Clans sometimes possessed the use of more than one crest. Wealth, of course, played an important role in the number of crests a house or clan could own, since “some families were too poor to have an emblem, and on the other hand it is said of some of the great ones – that they were so rich that they could use anything.”
The social functions that crest objects served, however, are inseparable in Tlingit thought from their role as sacred objects. Clan crests both symbolize the spirit of the being depicted on objects and embody the spirit that resides with them. Crests symbolize kinship and a spiritual relationship of its clan members to the physical wildlife, and they bond the Tlingit to their ancestors who paid for the crest with their lives or deeds by holding the object through the generations.
As crests and crest objects served to unify the people to their ancestors, to each other, and to the natural forces around them, the Tlingit treated them with great respect and reverence, for it was through them that they defined themselves. Although the Tlingit did not worship crests or the creatures they represented, they did cast spiritual meaning to the people and crests were represented on a wide variety of a clan’s objects and in many different materials, including blankets, tools or weapons, crest (totem) poles, rock art, hats, body art, and tattooing kits. All crest objects were made by a member of the opposite moiety and at the first potlatch or ceremonial party, the public display and witness of the crest by the attendees imparted great value to the object. The guests were appropriately compensated for their attendance because it validated the prestige and importance of the crest object, especially if it were the newly tattooed body of the Tlingit host’s son or daughter.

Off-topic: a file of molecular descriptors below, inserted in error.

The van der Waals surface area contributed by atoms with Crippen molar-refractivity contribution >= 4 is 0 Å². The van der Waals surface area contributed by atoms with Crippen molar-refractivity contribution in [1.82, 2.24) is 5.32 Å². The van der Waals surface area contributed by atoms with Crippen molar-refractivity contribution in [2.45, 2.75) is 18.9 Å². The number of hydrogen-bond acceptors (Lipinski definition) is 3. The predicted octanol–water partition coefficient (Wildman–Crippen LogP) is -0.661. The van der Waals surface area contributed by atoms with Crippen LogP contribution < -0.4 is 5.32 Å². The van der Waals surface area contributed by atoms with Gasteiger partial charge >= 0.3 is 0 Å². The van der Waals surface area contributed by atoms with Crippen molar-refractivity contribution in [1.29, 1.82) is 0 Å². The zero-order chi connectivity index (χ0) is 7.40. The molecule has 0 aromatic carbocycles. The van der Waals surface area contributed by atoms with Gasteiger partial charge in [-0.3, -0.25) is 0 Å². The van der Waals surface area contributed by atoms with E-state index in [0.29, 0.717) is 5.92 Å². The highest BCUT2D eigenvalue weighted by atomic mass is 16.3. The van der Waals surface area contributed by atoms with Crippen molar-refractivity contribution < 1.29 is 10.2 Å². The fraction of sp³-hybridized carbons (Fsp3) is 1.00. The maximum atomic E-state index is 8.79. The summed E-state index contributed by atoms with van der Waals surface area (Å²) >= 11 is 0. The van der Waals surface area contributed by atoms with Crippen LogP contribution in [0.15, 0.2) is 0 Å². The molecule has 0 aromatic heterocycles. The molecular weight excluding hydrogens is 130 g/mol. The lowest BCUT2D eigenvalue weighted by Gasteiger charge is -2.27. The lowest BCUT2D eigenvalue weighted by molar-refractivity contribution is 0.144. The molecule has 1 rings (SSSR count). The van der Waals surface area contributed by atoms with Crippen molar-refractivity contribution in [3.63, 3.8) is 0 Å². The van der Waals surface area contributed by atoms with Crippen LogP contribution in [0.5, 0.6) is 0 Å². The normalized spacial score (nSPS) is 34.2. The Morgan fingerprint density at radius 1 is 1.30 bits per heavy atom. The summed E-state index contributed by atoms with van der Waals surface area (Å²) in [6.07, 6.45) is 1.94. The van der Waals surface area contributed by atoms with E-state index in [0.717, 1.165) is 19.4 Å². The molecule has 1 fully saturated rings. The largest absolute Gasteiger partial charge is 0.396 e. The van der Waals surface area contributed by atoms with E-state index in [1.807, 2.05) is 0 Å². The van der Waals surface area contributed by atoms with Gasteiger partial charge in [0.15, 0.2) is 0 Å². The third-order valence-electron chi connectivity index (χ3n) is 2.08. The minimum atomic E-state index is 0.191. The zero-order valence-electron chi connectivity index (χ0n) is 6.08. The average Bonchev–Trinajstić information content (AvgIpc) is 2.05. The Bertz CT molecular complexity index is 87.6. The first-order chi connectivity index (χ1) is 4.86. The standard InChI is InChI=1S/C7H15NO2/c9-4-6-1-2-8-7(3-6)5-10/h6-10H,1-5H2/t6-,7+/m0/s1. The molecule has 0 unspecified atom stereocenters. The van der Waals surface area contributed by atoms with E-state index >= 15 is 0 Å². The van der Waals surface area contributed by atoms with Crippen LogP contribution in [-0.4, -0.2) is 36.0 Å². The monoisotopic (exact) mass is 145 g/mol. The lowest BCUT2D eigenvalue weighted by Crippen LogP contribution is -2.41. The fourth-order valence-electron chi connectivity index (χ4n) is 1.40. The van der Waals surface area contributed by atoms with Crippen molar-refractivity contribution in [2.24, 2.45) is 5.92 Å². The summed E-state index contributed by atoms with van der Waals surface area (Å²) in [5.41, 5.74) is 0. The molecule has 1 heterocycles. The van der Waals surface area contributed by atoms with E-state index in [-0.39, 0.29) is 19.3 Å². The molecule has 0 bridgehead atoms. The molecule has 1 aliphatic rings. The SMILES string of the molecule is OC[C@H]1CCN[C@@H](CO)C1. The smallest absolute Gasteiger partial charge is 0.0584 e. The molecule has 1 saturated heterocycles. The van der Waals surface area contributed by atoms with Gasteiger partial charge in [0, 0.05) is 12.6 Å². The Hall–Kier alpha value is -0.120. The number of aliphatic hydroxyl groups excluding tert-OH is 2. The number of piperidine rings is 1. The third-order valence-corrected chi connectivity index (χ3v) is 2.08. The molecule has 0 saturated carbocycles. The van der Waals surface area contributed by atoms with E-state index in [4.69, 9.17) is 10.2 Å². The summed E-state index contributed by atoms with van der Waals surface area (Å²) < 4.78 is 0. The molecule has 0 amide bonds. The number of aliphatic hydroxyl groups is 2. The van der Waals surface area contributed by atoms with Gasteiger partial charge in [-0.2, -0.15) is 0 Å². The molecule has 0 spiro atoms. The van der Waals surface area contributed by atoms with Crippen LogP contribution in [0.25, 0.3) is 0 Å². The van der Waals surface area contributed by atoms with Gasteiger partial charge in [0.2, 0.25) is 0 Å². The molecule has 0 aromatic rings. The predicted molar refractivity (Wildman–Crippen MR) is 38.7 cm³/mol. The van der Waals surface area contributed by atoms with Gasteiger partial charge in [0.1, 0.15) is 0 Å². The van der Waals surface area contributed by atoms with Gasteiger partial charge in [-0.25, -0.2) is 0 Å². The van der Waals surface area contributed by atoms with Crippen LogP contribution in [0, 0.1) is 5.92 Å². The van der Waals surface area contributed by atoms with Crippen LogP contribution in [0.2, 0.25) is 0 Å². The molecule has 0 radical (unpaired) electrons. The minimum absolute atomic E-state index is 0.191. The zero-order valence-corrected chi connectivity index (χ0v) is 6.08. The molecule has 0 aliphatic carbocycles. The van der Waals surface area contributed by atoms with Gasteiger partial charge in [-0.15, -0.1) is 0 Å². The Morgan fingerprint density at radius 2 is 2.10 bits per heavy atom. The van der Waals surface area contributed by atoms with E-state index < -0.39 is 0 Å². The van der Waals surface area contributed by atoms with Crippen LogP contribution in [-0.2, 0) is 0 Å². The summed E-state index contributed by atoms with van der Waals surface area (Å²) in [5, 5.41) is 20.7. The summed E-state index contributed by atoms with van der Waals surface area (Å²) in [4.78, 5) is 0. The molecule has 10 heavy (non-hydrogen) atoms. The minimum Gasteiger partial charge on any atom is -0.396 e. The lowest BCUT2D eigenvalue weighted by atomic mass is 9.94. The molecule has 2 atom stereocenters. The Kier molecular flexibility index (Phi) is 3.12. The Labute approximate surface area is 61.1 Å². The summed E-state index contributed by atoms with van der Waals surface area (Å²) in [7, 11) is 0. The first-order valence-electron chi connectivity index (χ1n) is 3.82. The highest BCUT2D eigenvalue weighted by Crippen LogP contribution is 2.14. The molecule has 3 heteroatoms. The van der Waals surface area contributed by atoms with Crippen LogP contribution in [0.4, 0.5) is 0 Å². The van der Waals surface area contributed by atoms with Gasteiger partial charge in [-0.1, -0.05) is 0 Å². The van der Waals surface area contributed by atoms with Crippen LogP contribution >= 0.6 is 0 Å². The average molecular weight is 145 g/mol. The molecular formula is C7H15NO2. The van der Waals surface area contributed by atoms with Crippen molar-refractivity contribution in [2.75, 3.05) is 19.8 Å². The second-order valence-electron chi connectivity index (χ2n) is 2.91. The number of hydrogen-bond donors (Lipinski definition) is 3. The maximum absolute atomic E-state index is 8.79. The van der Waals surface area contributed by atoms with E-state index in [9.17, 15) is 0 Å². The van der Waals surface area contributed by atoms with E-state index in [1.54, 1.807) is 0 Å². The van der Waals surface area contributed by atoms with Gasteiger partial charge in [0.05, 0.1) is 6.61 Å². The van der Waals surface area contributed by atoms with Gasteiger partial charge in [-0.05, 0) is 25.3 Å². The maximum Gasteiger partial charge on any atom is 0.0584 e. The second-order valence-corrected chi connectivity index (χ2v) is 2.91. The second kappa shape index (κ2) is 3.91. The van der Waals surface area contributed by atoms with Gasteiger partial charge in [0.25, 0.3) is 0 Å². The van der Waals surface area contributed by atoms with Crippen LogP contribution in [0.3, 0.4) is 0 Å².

TLINGIT & HAIDA TATTOOING PRACTICES
Tlingit and Haida tattooing was performed in conjunction with the potlatch. Generally speaking, potlatches were typically held to honor the dead and their exploits, but they also served to enhance the prestige of the living. Tlingit individuals of rank were greatly concerned that others should recognize their clan’s claims, status, and history. For the purpose of maintaining the clan’s standing, the clan hosts publicly distributed great amounts of property at the potlatch, both tangible and intangible, which was necessary to validate and uphold the social ranking and position of the clan and its leaders relative to other clans in Tlingit society. Names, ranks, privileges, and honors of the lineage inheritance were meaningless without this formal ritual of hospitality and the acceptance of gifts by the guests:
The memorial potlatch lasted four, eight, or more days, involving as hosts or guests all members of the community, as well as a guest clan invited from another tribe. Within this series, the potlatch proper was the climax, when the host clan, in honor of their deceased relatives, repaid in full the members of the opposite moiety (their guests) for their services during the funeral feast. While only a wealthy man (or woman) could give a potlatch, the occasion enabled his poorer clanmates to contribute wealth and so pay off their own funeral debts, so that a single ceremony concluded the rights for several deceased persons in the same clan. At this time, the heir and new house master assumed his title, exhibited his crests, bestowed honorable names on the juniors of his clan, or had the ears of his own children pierced. Payments were made to the guests not only for their work but also for being witness to the honors and prerogatives claimed by the hosts, which might include territorial rights symbolized by crest objects displayed.